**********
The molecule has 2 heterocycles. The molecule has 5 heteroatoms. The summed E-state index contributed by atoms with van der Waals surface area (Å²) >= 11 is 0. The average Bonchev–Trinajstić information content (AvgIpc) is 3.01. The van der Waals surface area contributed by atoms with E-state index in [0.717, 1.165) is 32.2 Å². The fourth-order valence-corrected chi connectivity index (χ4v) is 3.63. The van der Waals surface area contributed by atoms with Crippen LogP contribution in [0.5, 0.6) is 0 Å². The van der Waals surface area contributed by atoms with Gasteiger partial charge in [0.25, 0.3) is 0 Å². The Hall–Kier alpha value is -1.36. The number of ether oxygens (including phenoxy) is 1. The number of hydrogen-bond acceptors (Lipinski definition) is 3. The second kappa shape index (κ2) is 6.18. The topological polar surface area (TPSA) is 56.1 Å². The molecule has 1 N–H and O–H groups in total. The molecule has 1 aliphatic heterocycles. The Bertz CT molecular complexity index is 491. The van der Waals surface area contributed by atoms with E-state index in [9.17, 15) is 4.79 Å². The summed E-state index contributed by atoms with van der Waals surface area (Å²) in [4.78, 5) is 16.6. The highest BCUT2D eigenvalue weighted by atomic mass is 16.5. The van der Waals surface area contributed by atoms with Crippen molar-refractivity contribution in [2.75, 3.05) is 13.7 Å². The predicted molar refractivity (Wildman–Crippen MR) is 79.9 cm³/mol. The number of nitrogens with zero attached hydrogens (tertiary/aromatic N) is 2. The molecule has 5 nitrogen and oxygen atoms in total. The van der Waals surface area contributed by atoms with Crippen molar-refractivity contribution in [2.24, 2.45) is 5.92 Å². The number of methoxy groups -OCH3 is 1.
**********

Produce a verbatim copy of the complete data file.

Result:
The molecule has 2 heterocycles. The molecule has 5 heteroatoms. The summed E-state index contributed by atoms with van der Waals surface area (Å²) >= 11 is 0. The average Bonchev–Trinajstić information content (AvgIpc) is 3.01. The van der Waals surface area contributed by atoms with E-state index in [0.717, 1.165) is 32.2 Å². The fourth-order valence-corrected chi connectivity index (χ4v) is 3.63. The van der Waals surface area contributed by atoms with Crippen LogP contribution in [0.5, 0.6) is 0 Å². The van der Waals surface area contributed by atoms with Gasteiger partial charge in [0.25, 0.3) is 0 Å². The Hall–Kier alpha value is -1.36. The number of ether oxygens (including phenoxy) is 1. The number of hydrogen-bond acceptors (Lipinski definition) is 3. The second kappa shape index (κ2) is 6.18. The topological polar surface area (TPSA) is 56.1 Å². The molecule has 1 N–H and O–H groups in total. The molecule has 1 aliphatic heterocycles. The Bertz CT molecular complexity index is 491. The van der Waals surface area contributed by atoms with E-state index in [9.17, 15) is 4.79 Å². The summed E-state index contributed by atoms with van der Waals surface area (Å²) in [4.78, 5) is 16.6. The highest BCUT2D eigenvalue weighted by atomic mass is 16.5. The van der Waals surface area contributed by atoms with Crippen molar-refractivity contribution in [2.75, 3.05) is 13.7 Å². The predicted molar refractivity (Wildman–Crippen MR) is 79.9 cm³/mol. The number of nitrogens with zero attached hydrogens (tertiary/aromatic N) is 2. The molecule has 5 nitrogen and oxygen atoms in total. The van der Waals surface area contributed by atoms with Crippen molar-refractivity contribution in [2.24, 2.45) is 5.92 Å². The number of methoxy groups -OCH3 is 1.